Persuasion, self-delusion, emotional labor

After a vigorous discussion on Emotional Labor, prompted by this MetaFilter discussion,  I found myself wanting to reread Persuasion by Jane Austen.  Now that I’m halfway through it, I realize why my subconscious made the connection.

I love Persuasion.  I love that it hasn’t been co-opted by Hollywood.  I love that it’s about a woman who was disappointed in love eight years ago and has had to fully accept the consequences of making a decision that ended all hope of happiness for her.

In all of her novels, but especially this one, Jane Austen does a fantastic job of describing the thoughts and feelings that grease social interactions.  Now that I’ve learned my new vocabulary words: “emotional labor” I can’t stop applying that lens to everything I observe.  Anne Elliott, in Persuasion, feels the burden of unseen emotional labor.  She doesn’t even realize it’s a burden, most of the time.  She considers it her responsibility to account for the feelings and desires of the (often selfish) people around her, to smooth their way without acknowledgment for her effort.

Books do shape us and I wonder if my love for Jane Austen gave me the wrong tools for modern social life.  There was a Facebook group called “Jane Austen gave me unrealistic expectations of men” and now I think I should belong to a group called “Jane Austen gave me outdated expectations of myself.”  I’m reading about Anne making herself amiable and disinterested and realize that I have tried doing that when around my own family.  In the past couple years, I realized that being so passive around my family was boring!  I would go stay with my grandmother and kill vacation days not doing much of anything.  I thought I was doing it to be easy on my grandmother, but I’ve slowly come to realize, that maybe she wouldn’t mind if I showed initiative and desire to go out and do things.  While we’re at it, why was I using my precious time off to just hang out instead of go to awesome places?  I have a friend living in Alaska that I’ve been wanting to visit, but never have time or money after my family trips.  I’ve been operating under these false obligations that a single woman has to put her family first– when I don’t think my family would have their feelings hurt if I decided to do something else.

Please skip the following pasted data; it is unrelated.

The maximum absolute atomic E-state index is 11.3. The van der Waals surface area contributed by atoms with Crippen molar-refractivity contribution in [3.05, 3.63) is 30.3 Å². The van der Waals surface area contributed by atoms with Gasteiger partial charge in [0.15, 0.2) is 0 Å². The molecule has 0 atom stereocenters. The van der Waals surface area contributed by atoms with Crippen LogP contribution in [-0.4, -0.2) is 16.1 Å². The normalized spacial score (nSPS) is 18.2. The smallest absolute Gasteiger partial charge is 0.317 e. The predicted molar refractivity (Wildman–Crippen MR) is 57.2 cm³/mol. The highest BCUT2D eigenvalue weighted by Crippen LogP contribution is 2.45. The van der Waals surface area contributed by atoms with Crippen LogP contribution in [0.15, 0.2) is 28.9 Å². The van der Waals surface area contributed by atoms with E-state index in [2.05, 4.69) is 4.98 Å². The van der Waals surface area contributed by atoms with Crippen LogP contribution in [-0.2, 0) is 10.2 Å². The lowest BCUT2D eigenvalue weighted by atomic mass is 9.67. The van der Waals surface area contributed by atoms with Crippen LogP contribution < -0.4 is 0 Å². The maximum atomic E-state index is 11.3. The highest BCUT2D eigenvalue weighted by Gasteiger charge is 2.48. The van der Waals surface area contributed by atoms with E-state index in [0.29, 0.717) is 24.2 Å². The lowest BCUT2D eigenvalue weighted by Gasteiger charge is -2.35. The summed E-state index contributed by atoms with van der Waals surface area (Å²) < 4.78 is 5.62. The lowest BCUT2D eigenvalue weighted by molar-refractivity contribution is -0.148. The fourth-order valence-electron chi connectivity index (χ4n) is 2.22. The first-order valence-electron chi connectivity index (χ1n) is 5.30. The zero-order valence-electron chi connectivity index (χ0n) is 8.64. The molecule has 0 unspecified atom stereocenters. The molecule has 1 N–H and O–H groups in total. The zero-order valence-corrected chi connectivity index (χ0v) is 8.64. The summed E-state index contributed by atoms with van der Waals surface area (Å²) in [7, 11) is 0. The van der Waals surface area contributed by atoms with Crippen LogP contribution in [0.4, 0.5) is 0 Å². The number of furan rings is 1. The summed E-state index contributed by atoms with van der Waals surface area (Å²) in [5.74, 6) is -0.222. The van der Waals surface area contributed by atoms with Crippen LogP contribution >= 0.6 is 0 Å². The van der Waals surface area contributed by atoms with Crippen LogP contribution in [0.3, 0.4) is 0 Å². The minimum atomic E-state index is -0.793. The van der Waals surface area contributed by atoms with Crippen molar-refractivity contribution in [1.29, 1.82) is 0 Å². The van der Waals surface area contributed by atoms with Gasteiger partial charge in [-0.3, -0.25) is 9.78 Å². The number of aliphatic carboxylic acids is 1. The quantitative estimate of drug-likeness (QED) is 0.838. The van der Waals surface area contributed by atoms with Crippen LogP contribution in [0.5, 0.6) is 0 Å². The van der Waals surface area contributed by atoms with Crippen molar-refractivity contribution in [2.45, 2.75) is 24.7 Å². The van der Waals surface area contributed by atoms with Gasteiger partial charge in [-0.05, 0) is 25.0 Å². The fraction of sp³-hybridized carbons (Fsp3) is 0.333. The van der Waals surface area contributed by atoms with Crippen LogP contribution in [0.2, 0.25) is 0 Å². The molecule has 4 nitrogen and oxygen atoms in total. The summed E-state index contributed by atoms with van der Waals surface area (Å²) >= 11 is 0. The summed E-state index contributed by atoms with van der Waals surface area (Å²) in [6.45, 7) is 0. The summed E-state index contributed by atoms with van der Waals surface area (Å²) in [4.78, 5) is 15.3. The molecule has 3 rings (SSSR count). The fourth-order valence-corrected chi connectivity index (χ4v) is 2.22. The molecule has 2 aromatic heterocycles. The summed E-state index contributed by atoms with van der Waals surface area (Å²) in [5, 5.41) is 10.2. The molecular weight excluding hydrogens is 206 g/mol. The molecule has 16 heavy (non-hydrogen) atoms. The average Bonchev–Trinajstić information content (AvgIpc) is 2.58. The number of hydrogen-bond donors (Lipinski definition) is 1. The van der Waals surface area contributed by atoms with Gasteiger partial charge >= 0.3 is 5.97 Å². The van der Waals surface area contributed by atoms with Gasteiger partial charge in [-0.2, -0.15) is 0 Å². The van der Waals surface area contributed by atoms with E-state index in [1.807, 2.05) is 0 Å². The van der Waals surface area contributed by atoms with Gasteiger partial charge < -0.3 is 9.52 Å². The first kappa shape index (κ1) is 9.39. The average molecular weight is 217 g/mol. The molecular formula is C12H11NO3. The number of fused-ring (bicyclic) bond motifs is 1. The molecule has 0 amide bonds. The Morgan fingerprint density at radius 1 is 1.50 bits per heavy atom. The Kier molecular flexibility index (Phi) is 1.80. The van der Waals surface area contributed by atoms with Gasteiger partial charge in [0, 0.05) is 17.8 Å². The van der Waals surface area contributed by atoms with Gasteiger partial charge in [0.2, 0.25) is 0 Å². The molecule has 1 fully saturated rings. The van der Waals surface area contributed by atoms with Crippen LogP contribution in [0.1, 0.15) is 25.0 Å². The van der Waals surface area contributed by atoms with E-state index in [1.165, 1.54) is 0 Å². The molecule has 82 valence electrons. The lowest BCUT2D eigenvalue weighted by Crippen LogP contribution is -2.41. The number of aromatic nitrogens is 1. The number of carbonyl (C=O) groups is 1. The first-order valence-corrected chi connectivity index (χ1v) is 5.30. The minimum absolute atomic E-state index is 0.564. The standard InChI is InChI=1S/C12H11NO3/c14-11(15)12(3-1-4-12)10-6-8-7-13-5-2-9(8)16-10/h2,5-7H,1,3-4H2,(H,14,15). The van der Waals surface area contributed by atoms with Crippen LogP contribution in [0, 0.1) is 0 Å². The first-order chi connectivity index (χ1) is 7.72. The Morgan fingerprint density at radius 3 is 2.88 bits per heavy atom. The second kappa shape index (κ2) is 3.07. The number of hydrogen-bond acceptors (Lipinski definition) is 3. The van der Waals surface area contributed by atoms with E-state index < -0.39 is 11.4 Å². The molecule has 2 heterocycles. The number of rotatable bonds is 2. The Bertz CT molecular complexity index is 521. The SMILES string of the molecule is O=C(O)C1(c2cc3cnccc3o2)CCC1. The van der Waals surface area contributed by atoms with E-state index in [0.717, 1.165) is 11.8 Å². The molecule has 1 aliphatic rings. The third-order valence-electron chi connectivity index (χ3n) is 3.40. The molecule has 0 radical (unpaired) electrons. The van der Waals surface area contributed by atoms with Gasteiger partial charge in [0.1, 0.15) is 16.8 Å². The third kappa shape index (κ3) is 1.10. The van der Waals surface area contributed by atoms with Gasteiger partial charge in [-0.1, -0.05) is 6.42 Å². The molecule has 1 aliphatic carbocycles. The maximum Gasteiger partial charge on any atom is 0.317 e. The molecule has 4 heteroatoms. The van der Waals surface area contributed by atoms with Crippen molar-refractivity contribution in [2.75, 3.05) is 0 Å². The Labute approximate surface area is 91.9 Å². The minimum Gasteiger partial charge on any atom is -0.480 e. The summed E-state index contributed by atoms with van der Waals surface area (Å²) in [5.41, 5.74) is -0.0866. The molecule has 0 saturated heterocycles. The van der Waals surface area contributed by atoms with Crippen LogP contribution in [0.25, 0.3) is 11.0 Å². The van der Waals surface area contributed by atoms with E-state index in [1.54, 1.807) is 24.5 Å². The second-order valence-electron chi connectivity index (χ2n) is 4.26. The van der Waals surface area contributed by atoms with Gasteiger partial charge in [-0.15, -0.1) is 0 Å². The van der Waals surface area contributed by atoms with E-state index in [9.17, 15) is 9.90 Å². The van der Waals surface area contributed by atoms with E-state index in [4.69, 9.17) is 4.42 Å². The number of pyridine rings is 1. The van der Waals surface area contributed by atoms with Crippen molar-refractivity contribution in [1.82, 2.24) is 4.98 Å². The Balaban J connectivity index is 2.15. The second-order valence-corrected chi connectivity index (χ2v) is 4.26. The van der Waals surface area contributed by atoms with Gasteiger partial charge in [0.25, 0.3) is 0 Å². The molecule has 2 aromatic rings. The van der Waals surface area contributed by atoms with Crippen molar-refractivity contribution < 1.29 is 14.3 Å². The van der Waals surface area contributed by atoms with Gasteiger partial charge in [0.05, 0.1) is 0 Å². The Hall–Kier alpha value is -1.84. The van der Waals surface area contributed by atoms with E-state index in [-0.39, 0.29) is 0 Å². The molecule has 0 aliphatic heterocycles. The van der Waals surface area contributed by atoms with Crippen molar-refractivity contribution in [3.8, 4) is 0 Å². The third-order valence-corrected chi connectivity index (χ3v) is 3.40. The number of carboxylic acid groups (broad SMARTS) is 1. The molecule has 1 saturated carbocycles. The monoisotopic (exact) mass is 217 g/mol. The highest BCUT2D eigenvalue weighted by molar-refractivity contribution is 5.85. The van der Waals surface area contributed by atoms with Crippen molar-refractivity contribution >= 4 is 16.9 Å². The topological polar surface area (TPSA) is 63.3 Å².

I’m a bit worried that my new perspective on emotional labor might make me dislike Jane Austen.  That would be terrible!  But I have to say, while reading Persuasion, I’m a bit frustrated with Anne. I want her to speak up, claim what she wants, and stop caring about what her selfish family wants.  I know what happens in the story, but now I’m reading it with whole new eyes– is that what happens?  Does she grow into a self-determined woman, or does chance and circumstance lead her to a happy ending?

I thought that if I was considerate, good, self-sufficient, then all my dreams would come true.  Where did I get that idea? Austen? Disney? church?  Well, I’ve been waiting for years for things to fall in my lap, because I was considerate, good, and self-sufficient.  But the good things that have happened were a result of me identifying a goal and working toward the goal, claiming the reward.  It was not sitting back and waiting for someone to notice me. Anne Elliott is waiting for someone to notice her.  While some decent people do (and some indecent people), it doesn’t lead to her happiness.

Boffo